“The narcissist devours people, consumes their output, and casts the empty, writhing shells aside.”
I make it no secret that I find Hillary Clinton to be appallingly dishonest. The manner is which she secured the Democratic nomination is a signature of the Clinton style. The Clinton 'charitable foundation' is a beacon for everything that is wrong with the American economic and political system today.
But that does not mean that I am blind to what is being offered by The Donald.
I consider this upcoming national election to be the signal failure of the two party political system as it is today, choked by a self-referential elite, corrupted by a lust for power and big money.
Seventy-six million Baby Boomers are earning near 0% (or negative rates) and aren’t getting any younger in the process, which is forcing them and others to decide…invest or die. The risk of outliving your savings is becoming a larger reality these days. Demographics and economics are dictating that our aging population is living longer and earning less due to generationally low interest rates.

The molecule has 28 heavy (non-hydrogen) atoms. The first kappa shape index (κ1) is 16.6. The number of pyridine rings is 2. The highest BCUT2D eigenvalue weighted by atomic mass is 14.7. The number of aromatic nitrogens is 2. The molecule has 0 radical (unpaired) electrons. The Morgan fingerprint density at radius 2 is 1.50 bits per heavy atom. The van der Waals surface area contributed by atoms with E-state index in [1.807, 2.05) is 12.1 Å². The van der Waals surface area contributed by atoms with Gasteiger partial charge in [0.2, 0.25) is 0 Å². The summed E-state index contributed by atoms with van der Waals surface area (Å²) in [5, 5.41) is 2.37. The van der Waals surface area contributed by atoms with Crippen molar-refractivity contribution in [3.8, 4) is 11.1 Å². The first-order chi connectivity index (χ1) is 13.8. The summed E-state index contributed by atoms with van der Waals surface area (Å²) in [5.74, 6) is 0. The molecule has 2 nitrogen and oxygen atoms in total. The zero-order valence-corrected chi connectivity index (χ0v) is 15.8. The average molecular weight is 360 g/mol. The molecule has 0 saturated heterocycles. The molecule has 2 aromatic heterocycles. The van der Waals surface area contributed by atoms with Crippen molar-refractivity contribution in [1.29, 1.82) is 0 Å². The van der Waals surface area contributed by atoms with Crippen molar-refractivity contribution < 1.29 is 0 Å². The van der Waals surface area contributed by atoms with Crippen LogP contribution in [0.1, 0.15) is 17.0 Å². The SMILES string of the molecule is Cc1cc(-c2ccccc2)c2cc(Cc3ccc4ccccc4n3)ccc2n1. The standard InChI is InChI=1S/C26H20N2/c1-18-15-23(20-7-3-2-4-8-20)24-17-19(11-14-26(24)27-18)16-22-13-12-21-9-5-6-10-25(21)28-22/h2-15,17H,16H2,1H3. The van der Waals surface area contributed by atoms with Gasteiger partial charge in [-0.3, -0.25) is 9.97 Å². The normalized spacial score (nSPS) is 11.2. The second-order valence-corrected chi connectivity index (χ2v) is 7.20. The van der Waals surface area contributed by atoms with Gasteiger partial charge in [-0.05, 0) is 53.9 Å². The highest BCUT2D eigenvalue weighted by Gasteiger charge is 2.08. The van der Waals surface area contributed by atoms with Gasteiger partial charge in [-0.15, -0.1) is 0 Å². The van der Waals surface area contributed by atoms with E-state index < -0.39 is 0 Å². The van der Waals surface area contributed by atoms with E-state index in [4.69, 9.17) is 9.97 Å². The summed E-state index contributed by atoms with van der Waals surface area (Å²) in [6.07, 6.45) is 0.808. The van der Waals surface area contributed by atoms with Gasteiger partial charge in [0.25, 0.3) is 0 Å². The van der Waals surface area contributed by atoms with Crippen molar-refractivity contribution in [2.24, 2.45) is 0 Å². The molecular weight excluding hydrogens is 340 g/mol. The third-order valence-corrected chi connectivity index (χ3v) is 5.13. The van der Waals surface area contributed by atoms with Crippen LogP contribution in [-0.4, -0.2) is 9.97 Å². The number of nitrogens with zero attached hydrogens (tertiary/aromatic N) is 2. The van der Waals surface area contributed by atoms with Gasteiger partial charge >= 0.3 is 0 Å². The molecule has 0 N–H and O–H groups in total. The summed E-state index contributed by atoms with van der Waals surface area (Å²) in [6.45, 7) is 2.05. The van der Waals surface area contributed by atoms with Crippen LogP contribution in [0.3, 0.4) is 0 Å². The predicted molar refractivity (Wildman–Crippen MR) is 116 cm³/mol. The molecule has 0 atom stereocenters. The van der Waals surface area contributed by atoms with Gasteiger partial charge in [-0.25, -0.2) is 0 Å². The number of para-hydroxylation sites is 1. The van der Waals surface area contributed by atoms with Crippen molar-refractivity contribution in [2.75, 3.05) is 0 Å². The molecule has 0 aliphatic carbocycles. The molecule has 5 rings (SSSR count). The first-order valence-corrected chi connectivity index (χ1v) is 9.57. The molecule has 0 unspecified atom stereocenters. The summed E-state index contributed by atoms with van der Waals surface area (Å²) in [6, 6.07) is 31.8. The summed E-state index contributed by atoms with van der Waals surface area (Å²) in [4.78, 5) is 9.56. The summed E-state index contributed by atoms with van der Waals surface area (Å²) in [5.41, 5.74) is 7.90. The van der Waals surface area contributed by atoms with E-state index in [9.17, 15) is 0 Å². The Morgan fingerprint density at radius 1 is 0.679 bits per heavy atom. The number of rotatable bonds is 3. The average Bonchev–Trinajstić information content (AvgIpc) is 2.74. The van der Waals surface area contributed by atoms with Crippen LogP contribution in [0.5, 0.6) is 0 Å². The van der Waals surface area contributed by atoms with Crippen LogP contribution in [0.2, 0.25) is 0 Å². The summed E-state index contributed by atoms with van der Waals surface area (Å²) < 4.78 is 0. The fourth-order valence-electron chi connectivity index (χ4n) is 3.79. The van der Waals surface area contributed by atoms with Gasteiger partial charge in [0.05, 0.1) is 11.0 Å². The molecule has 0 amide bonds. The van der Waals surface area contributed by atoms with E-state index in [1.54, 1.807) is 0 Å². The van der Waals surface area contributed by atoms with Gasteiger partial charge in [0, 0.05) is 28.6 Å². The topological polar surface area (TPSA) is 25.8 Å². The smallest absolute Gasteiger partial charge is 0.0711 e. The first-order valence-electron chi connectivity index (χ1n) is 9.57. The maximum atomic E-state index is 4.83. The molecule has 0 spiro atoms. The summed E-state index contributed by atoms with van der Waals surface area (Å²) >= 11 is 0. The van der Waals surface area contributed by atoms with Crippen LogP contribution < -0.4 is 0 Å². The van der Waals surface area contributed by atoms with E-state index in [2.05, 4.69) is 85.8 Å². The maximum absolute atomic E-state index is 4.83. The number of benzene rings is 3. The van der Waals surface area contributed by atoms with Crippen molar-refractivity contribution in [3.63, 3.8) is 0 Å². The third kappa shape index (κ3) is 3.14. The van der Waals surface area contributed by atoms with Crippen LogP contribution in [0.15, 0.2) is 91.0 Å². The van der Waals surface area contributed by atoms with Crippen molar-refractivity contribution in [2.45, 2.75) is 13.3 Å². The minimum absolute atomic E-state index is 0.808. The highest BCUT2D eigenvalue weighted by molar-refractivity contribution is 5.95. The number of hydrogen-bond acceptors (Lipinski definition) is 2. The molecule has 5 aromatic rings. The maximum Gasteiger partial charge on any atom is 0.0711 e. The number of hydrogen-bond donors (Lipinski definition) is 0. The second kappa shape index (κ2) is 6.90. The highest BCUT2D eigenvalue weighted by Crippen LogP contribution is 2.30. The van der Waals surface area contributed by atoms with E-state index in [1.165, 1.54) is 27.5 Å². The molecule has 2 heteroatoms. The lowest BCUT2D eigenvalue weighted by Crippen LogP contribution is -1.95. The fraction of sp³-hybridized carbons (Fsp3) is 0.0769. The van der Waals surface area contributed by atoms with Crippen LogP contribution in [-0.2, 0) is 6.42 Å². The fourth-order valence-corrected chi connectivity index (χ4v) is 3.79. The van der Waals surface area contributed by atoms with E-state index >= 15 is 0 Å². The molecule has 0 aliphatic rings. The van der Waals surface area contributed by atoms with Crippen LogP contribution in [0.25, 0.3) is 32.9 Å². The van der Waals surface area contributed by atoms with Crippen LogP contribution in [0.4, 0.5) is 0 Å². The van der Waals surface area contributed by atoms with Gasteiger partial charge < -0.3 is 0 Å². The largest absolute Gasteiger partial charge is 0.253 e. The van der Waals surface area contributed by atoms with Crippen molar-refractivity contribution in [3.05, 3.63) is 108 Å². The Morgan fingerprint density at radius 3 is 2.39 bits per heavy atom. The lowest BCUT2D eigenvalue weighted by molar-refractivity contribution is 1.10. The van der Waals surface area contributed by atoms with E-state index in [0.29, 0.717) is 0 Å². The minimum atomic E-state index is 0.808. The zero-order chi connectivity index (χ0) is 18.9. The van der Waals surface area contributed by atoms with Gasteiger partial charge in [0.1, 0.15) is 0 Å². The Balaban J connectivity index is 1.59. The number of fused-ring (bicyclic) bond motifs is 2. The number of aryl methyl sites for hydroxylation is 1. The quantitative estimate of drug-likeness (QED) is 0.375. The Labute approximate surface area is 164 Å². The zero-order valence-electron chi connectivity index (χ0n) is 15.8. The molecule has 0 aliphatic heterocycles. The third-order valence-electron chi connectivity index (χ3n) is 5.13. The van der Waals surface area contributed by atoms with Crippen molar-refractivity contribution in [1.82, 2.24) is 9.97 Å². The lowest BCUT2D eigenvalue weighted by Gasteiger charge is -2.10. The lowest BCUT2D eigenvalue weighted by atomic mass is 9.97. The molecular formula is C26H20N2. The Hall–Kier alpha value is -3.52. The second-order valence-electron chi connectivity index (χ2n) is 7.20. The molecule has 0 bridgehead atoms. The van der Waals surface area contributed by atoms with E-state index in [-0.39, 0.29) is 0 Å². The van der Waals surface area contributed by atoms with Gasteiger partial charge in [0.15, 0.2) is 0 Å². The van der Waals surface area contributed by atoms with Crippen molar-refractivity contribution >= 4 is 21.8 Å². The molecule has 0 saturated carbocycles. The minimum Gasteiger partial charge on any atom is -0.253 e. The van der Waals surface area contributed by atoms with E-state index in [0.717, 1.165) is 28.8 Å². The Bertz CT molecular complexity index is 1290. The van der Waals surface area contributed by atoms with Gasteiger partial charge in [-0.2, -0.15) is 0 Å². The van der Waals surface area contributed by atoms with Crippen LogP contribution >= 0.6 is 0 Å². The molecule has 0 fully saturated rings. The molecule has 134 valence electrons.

Richard Fisher, the former Dallas Federal Reserve president, understands these looming dynamics. Fisher has identified how low-interest rates are increasing investor discontent by pushing consumers to save more in order to meet retirement needs. The unintended consequence from low rates, he said, is “you’re going to have to save a hell of a lot more before you consume.”
Besides saving, the other option investors have is to lower your standard of living. For example, you could continually eat mac & cheese and sleep in a tent – that is indeed one way you could save money. However, your kids and/or desired lifestyle may make this way of life unpalatable for all. Rather, the proper approach to achieving a comfortable standard of living requires you to invest more efficiently and prudently.
What a lot of individuals fail to understand is that accepting too much risk can be just as dangerous as being too conservative, over the long run. Case in point, depositing your savings into a CD at current interest rates (near 0%) is the equivalent of burning your cash, as any income produced is overwhelmed by the deleterious effects of inflation. It would take more than a lifetime of CD interest income to equal equity returns earned over the last seven years. Since early 2009, stocks have more than tripled in value.
Given the prevailing economic and demographic trends, investors are slowly realizing the attractive income-producing nature of stocks relative to bonds. It has been a rare occurrence, but stocks, as measured by the S&P 500, continue to yield more than 10-Year Treasury Notes (2.0% vs. 1.6%, respectively) – see chart below. The picture for bonds looks even worse in many international markets, where $13 trillion in bonds are yielding…